Within a matter, Spurgeon would preach his first sermon, tricked into doing so by an older friend who asked him to go to a Teversham cottage the next Sunday evening, for a young man was to preach there for the first time and would be glad to have the company. "That was a cunningly devised sentence," Spurgeon later wrote, for "a request to go and preach would have met with a decided negative, but merely to act as company to a good brother who did not like to be lonely, and perhaps might ask us to give out a hymn or to pray, was not at all a difficult matter, and the request, understood in that fashion, was cheerfully compiled with."
Here's Spurgeon's recollection of the story:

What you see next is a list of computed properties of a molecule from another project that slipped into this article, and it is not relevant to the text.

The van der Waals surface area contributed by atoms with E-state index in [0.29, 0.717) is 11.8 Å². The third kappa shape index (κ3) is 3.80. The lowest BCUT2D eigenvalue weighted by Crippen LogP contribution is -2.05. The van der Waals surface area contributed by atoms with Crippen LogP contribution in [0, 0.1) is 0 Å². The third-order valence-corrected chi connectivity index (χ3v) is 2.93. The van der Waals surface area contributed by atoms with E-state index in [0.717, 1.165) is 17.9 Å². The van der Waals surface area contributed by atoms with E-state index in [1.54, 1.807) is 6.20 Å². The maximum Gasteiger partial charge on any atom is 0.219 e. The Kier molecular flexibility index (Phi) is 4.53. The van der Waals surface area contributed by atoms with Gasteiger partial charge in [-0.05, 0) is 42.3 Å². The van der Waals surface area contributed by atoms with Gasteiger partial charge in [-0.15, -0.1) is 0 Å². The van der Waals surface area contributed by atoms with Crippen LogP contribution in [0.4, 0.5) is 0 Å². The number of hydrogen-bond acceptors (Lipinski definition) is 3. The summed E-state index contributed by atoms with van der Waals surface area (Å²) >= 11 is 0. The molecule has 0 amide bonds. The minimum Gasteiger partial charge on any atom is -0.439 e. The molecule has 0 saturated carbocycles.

Our Sunday-school work was over, and tea had been taken, and we set off through Barnwell, and away along the Newmarket-road, with a gentleman some few years our senior. We talked of good things, and at last we expressed our hope that he would feel the presence of God while preaching. He seemed to start, and assured us that he had never preached in his life, and could not attempt such a thing: he was looking to his young friend, Mr. Spurgeon, for that. This was a new view of the situation, and I could only reply that I was no minister, and that even if I had been I was quite unprepared. My companion only repeated that HE, even in a more emphatic sense, was not a preacher, that he would help ME in any other part of the service, but that there would be no sermon unless I gave them one.